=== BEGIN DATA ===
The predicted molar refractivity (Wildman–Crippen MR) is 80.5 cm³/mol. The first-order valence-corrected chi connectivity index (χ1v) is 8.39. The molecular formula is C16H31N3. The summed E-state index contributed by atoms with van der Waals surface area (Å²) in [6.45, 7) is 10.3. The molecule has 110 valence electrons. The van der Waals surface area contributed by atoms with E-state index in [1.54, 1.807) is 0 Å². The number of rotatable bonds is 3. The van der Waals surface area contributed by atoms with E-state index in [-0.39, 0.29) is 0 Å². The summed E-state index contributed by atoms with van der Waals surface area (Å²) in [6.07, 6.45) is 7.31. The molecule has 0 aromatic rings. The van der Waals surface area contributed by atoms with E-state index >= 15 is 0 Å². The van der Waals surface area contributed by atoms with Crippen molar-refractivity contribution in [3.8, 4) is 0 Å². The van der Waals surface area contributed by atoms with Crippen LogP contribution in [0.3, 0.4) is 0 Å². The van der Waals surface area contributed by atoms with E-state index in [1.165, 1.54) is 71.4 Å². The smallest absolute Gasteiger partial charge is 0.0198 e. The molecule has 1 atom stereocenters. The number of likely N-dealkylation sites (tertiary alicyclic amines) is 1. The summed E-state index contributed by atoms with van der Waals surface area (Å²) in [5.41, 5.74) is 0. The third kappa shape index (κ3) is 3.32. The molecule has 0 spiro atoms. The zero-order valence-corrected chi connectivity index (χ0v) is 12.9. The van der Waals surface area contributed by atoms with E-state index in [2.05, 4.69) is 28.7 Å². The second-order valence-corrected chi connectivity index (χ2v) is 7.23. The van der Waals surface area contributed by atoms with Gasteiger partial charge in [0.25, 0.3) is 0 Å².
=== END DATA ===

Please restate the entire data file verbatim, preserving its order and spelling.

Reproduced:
The predicted molar refractivity (Wildman–Crippen MR) is 80.5 cm³/mol. The first-order valence-corrected chi connectivity index (χ1v) is 8.39. The molecular formula is C16H31N3. The summed E-state index contributed by atoms with van der Waals surface area (Å²) in [6.45, 7) is 10.3. The molecule has 110 valence electrons. The van der Waals surface area contributed by atoms with E-state index in [1.54, 1.807) is 0 Å². The number of rotatable bonds is 3. The van der Waals surface area contributed by atoms with E-state index in [-0.39, 0.29) is 0 Å². The summed E-state index contributed by atoms with van der Waals surface area (Å²) in [6.07, 6.45) is 7.31. The molecule has 0 aromatic rings. The van der Waals surface area contributed by atoms with E-state index >= 15 is 0 Å². The van der Waals surface area contributed by atoms with Crippen molar-refractivity contribution in [3.8, 4) is 0 Å². The van der Waals surface area contributed by atoms with Crippen LogP contribution in [0.3, 0.4) is 0 Å². The van der Waals surface area contributed by atoms with E-state index in [1.165, 1.54) is 71.4 Å². The smallest absolute Gasteiger partial charge is 0.0198 e. The molecule has 1 atom stereocenters. The number of likely N-dealkylation sites (tertiary alicyclic amines) is 1. The summed E-state index contributed by atoms with van der Waals surface area (Å²) in [5.41, 5.74) is 0. The third kappa shape index (κ3) is 3.32. The molecule has 0 spiro atoms. The zero-order valence-corrected chi connectivity index (χ0v) is 12.9. The van der Waals surface area contributed by atoms with E-state index in [2.05, 4.69) is 28.7 Å². The second-order valence-corrected chi connectivity index (χ2v) is 7.23. The van der Waals surface area contributed by atoms with Gasteiger partial charge in [0.25, 0.3) is 0 Å².